Now you may (or may not) be wondering where the OpenCorporates ID came from. The data used to populate the table is scraped from the JSON version of the BBC programme pages for the OU co-produced business programme The Bottom Line (Bottom Line scraper). (I’ve been pondering for sometime whether there is enough content there to try to build something that might usefully support or help promote OUBS/OU business courses or link across to free OU business courses on OpenLearn…) Supplementary content items for each programme identify the name of each contributor and the company they represent in a conventional way. (Their role is also described in what looks to be a conventionally constructed text string, though I didn’t try to extract this explicitly – yet. (I’m guessing the Reuters OpenCalais API would also make light work of that?))

Having got access to the company name, I thought it might be interesting to try to get a corporate identifier back for each one using the OpenCorporates (Google Refine) Reconciliation API (Google Refine reconciliation service documentation).

Here’s a fragment from the scraper showing how to lookup a company name using the OpenCorporates reconciliation API and get the data back:

```ocrecURL='http://opencorporates.com/reconcile?query='+urllib.quote_plus("".join(i for i in record['company'] if ord(i)<128))
try:
except:
recData={'result':[]}
print ocrecURL,[recData]
if len(recData['result'])>0:
if recData['result'][0]['score']>=0.7:
record['ocData']=recData['result'][0]
record['ocID']=recData['result'][0]['uri']
record['ocName']=recData['result'][0]['name']```

The ocrecURL is constructed from the company name, sanitised in a hack fashion. If we get any results back, we check the (relevance) score of the first one. (The results seem to be ordered in descending score order. I didn’t check to see whether this was defined or by convention.) If it seems relevant, we go with it. From a quick skim of company reconciliations, I noticed at least one false positive – Reed – but on the whole it seemed to work fairly well. (If we look up more details about the company from OpenCorporates, and get back the company URL, for example, we might be able to compare the domain with the domain given in the link on the Bottom Line page. A match would suggest quite strongly that we have got the right company…)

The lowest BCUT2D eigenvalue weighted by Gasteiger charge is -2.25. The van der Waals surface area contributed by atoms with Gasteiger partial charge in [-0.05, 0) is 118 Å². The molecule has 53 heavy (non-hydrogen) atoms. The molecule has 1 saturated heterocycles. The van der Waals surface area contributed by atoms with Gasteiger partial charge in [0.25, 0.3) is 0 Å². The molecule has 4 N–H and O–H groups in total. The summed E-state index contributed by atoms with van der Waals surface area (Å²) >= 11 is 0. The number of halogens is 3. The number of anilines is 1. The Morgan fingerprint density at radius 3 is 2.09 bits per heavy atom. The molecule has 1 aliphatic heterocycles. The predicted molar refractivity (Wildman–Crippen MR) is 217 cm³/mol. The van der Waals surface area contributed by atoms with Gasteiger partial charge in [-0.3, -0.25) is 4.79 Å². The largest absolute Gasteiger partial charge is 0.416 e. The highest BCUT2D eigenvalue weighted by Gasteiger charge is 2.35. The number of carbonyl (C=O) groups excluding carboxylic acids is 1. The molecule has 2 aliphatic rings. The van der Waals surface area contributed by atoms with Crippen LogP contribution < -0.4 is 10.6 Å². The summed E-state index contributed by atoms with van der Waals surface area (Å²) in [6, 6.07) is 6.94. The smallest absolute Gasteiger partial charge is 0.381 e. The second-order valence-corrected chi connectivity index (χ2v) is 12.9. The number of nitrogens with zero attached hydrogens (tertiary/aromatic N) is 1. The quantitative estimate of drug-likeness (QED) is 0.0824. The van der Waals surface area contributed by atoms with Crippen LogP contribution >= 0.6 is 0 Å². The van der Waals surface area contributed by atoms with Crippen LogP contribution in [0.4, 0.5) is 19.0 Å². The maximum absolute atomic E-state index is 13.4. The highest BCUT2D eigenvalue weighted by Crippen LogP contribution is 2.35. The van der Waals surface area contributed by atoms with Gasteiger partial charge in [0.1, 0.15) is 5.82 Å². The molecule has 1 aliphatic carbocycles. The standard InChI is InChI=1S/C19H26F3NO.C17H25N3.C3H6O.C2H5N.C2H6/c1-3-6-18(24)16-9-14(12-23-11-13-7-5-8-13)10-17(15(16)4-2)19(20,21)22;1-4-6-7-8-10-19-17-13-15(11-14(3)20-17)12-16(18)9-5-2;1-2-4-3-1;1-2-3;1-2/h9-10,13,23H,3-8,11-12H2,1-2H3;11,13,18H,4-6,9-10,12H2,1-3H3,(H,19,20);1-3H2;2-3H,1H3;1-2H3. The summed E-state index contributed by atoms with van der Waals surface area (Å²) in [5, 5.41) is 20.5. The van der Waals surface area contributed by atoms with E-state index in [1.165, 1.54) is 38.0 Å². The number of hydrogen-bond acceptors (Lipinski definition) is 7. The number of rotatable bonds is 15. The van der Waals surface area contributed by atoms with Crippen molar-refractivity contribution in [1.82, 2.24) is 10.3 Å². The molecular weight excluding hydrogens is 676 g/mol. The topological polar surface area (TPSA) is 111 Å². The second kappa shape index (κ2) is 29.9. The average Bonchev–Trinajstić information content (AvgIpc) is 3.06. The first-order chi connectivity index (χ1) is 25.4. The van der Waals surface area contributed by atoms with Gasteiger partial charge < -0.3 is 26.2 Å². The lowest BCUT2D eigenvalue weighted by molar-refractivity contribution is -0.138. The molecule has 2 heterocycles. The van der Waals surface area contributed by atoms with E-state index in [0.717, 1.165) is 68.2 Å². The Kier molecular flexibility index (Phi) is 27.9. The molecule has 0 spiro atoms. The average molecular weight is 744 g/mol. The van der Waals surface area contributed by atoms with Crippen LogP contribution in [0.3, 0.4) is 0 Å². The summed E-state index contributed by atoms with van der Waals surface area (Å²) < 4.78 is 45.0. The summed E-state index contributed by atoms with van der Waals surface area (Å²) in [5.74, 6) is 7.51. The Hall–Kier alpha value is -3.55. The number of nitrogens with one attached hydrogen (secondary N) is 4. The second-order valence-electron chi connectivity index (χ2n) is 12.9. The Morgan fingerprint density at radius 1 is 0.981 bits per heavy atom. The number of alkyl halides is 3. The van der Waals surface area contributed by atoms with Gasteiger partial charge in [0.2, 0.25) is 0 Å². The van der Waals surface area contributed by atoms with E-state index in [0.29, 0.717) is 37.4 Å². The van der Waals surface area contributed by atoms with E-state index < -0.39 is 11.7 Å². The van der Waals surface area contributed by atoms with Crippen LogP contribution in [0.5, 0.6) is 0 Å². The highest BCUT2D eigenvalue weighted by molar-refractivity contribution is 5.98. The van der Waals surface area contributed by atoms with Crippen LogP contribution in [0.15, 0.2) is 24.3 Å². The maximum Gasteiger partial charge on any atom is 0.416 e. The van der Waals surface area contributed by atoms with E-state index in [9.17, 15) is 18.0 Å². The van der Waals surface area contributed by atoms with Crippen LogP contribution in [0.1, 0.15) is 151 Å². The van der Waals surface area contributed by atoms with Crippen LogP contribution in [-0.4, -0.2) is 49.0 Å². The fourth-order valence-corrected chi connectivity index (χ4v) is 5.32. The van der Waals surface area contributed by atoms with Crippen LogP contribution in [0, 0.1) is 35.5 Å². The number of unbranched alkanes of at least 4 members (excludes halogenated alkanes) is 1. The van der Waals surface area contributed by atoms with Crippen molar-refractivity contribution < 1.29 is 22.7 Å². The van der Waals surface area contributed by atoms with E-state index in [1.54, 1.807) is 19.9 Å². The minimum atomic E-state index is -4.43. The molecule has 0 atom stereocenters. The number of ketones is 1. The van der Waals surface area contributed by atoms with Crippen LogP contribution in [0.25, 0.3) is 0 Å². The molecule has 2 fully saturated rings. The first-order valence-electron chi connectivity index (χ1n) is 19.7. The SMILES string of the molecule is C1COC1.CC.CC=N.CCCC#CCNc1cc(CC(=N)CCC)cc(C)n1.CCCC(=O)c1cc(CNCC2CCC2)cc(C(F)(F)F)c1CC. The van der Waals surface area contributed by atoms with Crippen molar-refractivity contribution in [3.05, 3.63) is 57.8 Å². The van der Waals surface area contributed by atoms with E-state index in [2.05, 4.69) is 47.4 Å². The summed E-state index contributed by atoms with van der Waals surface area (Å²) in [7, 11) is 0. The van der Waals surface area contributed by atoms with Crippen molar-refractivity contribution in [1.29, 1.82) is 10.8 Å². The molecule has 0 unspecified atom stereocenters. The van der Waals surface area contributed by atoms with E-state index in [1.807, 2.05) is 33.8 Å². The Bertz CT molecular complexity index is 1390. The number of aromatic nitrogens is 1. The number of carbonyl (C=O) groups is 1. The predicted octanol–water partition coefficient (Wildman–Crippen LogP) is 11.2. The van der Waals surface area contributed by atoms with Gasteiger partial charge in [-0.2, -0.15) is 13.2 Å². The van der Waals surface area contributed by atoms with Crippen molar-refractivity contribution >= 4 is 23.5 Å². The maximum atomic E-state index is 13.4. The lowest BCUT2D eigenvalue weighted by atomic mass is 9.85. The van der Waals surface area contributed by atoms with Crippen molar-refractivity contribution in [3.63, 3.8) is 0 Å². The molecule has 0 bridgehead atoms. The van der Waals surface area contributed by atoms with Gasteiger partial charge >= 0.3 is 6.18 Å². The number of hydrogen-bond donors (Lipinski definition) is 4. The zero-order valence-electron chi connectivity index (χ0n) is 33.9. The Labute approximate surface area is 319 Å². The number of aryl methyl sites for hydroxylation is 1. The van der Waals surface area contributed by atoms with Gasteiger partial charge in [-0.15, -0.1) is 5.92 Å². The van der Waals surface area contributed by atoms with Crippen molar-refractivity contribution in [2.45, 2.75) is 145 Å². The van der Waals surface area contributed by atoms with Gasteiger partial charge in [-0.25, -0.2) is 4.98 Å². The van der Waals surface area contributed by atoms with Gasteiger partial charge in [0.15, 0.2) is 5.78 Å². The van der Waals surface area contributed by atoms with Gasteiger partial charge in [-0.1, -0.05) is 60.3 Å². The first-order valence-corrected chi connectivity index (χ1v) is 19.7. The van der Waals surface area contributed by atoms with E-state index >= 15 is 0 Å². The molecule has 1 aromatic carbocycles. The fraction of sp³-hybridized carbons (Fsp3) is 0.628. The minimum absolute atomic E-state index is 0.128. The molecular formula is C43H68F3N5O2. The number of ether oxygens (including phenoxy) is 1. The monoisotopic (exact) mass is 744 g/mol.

As @stuartbrown suggeted in a tweet, a possible next step is to link the name of each guest to a Linked Data identifier for them, for example, using DBPedia (although I wonder – is @opencorporates also minting IDs for company directors?). I also need to find some way of pulling out some proper, detailed subject tags for each episode that could be used to populate a drop down list filter control…

PS for more Google Dashboard controls, check out the Google interactive playground…

## OU Social Media Strategy is a Blast to the Past?!

Readers over a certain age, ex-pats included, will probably remember (hopefully with fondness) a time when the only TV programmes on air in the early hours or on weekend mornings were OU broadcast items on the BBC:

From time to time, (eg OERs: Public Service Education and Open Production), I’ve thought that was the actual heyday of OU broadcasting in terms of get “authentic” Higher Education level teaching content to large audiences, nothwithstanding the popularity of some of the more recent flagship co-produced programming the OU has worked with the BBC on. (For a view of OU/BBC co-produced content currently on iPlayer, see OU/BBC co-pros currently on iPlayer; and for clips from co-pro programmes: clips from OU/BBC co-pros currently on iPlayer.)

As well as the BBC content, there’s also a wealth of OU video material on both YouTube and iTunesU. A great way into this content is through some of the OU’s YouTube playlists, such as 60 Second Adventures in Thought or Seven Wonders of the Microbe World. (See also this full list of OU Learn playlists on YouTube.)

ANyway, one thing that seems (to me at least) to be lacking is a social media strategy (on Twitter at least) relating to broadcast events – academic commentaries or OpenLearn links being tweeted alongside a live OU/BBC co-pro broadcast, for example – that could be used to help drive a second screen experience or community.

But then I realised I was looking in the wrong place – or at least, the wrong time… because it seems the lessons from the past are being heeded… and the @OUpahParr account is actually tweeting out links to OU content to a variety of hashtag streams throughout the early hours, picking up not only the global audience but the UK’s insomniacs and shift workers. It seems that as well as what are presumably scheduled tweets to content, there’s also someone from the comms team (^AF), staffing the account for anybody who wants to chat, or learn more…